A granular cell tumor or a neoplastic new growth that is usually found in the tongue. According to the location, it is also called Abrikossoff's granular cell tumor and myoblastoma. The terms "granular cell nerve sheath tumor," and "granular cell schwannoma" are used in connection with the fact that it is a tumor derived from neural cells - the same cells from which the nerve sheath and Schwann cells are derived. It appears granular due to the presence of secondary lysosomes into the cytoplasm of the tumor cells. In general, these tumors are rarely grow beyond 1.18 inches, and most of them are benign or malignant.
It is not known why someone develops granular cell tumor. This tumor is extremely rare, so there are no data on how many people are affected. Because medical professionals led to believe that it is slightly more common in women and middle-aged persons. Most cases of this disorder have been found in humans who are between 30 and 50 years.
While this tumor can affect any site of the body, is usually an oral pathology. 45 to 65% of granular cell tumors in the head and neck, 70% are located in the mouth, particularly in the tongue, hard palate and buccal mucosa. The larynx may also be involved in 10% of cases. Effect of the gastrointestinal tract as well. In fact, about 5% of granular cell tumors in the esophagus, stomach, intestines, bile ducts and gall bladder.
Microscopic studies have shown that this tumor has a predilection for the dermis or subcutaneous tissues; therefore often manifests as dermal growths or cutaneous conditions. Less often occurs in muscles or in the submucosa. When with the naked eye, the tumor would seem pale white or yellowish, without bleeding or necrosis. The skin or mucosa over which the tumor may appear normal. Sometimes, thickening and a cobblestone appearance can be observed.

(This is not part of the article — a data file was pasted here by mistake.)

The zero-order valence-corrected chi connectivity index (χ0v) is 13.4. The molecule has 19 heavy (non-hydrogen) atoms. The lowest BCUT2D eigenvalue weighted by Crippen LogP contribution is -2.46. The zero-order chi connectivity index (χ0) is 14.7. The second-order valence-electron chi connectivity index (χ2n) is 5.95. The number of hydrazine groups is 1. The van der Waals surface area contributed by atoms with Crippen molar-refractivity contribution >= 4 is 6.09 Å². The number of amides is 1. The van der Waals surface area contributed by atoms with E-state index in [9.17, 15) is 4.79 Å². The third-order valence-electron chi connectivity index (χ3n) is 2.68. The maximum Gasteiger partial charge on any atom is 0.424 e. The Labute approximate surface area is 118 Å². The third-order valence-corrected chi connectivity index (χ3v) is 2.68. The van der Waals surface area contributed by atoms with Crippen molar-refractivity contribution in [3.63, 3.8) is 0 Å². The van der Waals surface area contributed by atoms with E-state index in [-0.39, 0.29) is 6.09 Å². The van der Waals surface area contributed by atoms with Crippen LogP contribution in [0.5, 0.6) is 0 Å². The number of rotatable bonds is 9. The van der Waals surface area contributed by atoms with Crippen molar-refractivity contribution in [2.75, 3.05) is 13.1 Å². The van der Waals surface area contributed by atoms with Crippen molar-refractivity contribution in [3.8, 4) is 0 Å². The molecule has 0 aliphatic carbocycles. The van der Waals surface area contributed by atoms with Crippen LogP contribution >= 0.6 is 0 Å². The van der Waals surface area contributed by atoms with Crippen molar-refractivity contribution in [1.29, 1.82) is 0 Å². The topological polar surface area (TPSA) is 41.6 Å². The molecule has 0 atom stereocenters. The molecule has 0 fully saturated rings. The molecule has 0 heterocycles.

The diagnosis is usually via biopsy. When the pathologist says that the lesion is benign, a treatment can be obtained by surgical removal of the tumor. A benign granular cell tumor, however, has a repetition rate which varies from 2 to 8%. On the other hand, if the lesion considered malignant, surgical removal is no cure, and chemotherapy and radiation treatment options are ineffective. A malignant granular cell tumor may return at a rate of 30%, and can cause death to 60% of affected individuals within three years after the initial detection.
- 70% of the granular cell tumors are found in the mouth.
- A benign granular cell tumor typically cured because the tumor surgically removed.
- A biopsy removes questionable tissue to the analyzed by a pathologist to have to search for cancer cells.